Wednesday, 29 April 2009

Wednesday 29th.April 2009

With the probability of being grounded tomorrow due to the weather , I grabbed my passport and headed for deepest Surrey early this morning . The site I was heading for is a release sight for two of the rarest reptiles in the UK , being Smooth Snake and Sand Lizard , and they were my target species for the day . I have been sworn to secrecy over it's whereabouts , so deepest Surrey is all I can say .
Arriving on site about 0930 , there was still a cool wind blowing , but the birdsong made me forget that . 2 or 3 Willow Warblers were competing against each other , and the were interspersed with two Tree Pipits , my first of the year . Blackcap ( pictured ) and Chiffchaff joined in , and in the distance a Cuckoo . It gradually worked it's way towards me and I was ready with the camera , but then it went off in another direction . Other birds seen/heard included Coal , Blue and Great Tit , Bullfinch and Chaffinch ,Wren , Robin , Pheasant , Song Thrush , Nuthatch , Jay , Carrion Crow , Sparrowhawk , Swallow and Pheasant . On previous year's visits , I have been treated to views and song of Dartford Warbler , but it wasn't to be today .
I headed straight to where the Sand Lizards were released a few years ago , and where I have been fortunate enough to get shots of a single animal on two occassions . The conditions seemed ideal , with the sun just warming up their bank of sand , but it wasn't to be today , despite a lot of walking and concentrated looking , none were seen . What were about in numbers , were Green Tiger Beetles -Cicindela campestris , scuttling around on the open areas , and flying off as soon as I got too close . By 1130 , and with no sightings of Sand Lizard , I changed my attention to the rare Smooth Snake . I was luckier with this species , finding one after about half an hour of looking . As can be seen from this shot , it does not have the zig-zag back pattern of the Afdder , or the yellow collar of the Grass Snake . It is also a smaller animal than either of the other two snakes .
A close up of the head shows the round pupil , same as the Grass Snake , not like the vertical pupil of the Adder . He stayed posing for so long , then made his way off . I found two Smooth Snakes and whilst looking , came across two female Adders , this being one of them .
As I said , the wind was quite strong , and at one time , I sat and watched a Dor Beetle -
Geotropes stercorarius , making several unsuccessful attempts to take off from the Heather . Eventually , after a long struggle , it made it into the air , and I was lucky enough to capture that moment , as the wing covers were lifted and the wings deployed . All over the site Billberry is finishing flowering , and the small fruits are starting to form .I mentioned the other day that I recorded good numbers of Brimstone butterflies at Salt Box Hill , but this site was incredible for the species . I only walked a small part , but would estimate seeing 50+ Brimstones , and not a surprise really , as I passed a small copse that was made up completely of Buckthorn , their food plant . I can honestly say , I have never seen so much Buckthorn in one place . Other species seen were , Orange Tip (2) , Large White (2) , Peacock (3) and Speckled Wood (2) .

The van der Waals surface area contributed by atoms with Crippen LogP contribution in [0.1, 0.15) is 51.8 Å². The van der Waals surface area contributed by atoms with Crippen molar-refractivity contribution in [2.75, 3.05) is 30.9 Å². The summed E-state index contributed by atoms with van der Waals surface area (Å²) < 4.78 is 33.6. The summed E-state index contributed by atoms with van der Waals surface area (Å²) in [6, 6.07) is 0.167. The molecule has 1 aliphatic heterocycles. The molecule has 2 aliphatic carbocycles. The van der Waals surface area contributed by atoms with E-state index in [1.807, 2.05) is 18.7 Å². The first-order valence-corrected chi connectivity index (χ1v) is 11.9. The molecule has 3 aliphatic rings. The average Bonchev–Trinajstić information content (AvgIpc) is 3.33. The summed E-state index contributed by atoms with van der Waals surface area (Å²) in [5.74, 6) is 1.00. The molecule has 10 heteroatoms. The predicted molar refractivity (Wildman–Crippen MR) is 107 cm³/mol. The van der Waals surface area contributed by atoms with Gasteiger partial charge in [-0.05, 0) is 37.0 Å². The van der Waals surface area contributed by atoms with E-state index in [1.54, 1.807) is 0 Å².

Earlier in the day , I had missed a photo chance of a Roe Buck , as it crossed the track behind me , and by the time I turned around , got the camera out , he was gone into the vegetation . Just after passing the Buckthorn copse , I saw movement , and it turned out to be a Roe Buck getting up onto it's feet . It could well have been the same one , but I couldn't be positive . As I made my way back to the car , I found this on the ground .
I've told Carol that when I go , I would like my ashes sprinkled over a nice bit of countryside , seeing as I spend most of my time there . Obviously this person thought the same , but why didn't they take home the urn ?

8 comments:

Ken Browne. said...

Hi Warren
It looks like you had a really lovely day, plenty of variety,Good picture of the beetle with it's wings out.I know what you mean about having your ashes skattered at one of your favourite places It is something I want done.
About the weather tomorrow, THere is a chance you could be in for a nice day Warren, a bit cooler but possibly no or a little rain. Mind you, what they say, and what happens is 2 different things.

Warren Baker said...

Hi greenie,
I see Ken has flattered you by giving you a new christian name. Lets hope they get it right on your urn!
Nice post today, never seen a smooth snake.

Warren Baker said...

Greenie,
Despite our plumages being quite different from one another, - in all seasons, and me not quite attaining full adult plumage yet - Ken has still made a schoolboy ID error. Yes I think I will lend him some of my pills.

Ken Browne. said...

HI FRED!!
Just realised what I called you, only Warren beat me to it.I must have been given some of Warren's tablets in my tea.Sorry about that.

Steve said...

Souds a great day again Fred. I have only seen Smooth Snake once in Dorset and Sand Lizard at Thursley.....long time ago now. Great pictures.

Rambling Rob said...

That's a terrific shot of the beetle taking flight.

ShySongbird said...

Another fascinating post, a beautiful photo of the Brimstone and a stunning capture of the Dor beetle taking off.

Kingsdowner said...

Good report Fred, with the smoothie as icing on the cake.
Good shot of bilberry, which is new to me.

As for the urn, coincidentally another correspondent had a similar experience:
http://naturenet.net/blogs/index.php/2009/04/20/p723#more723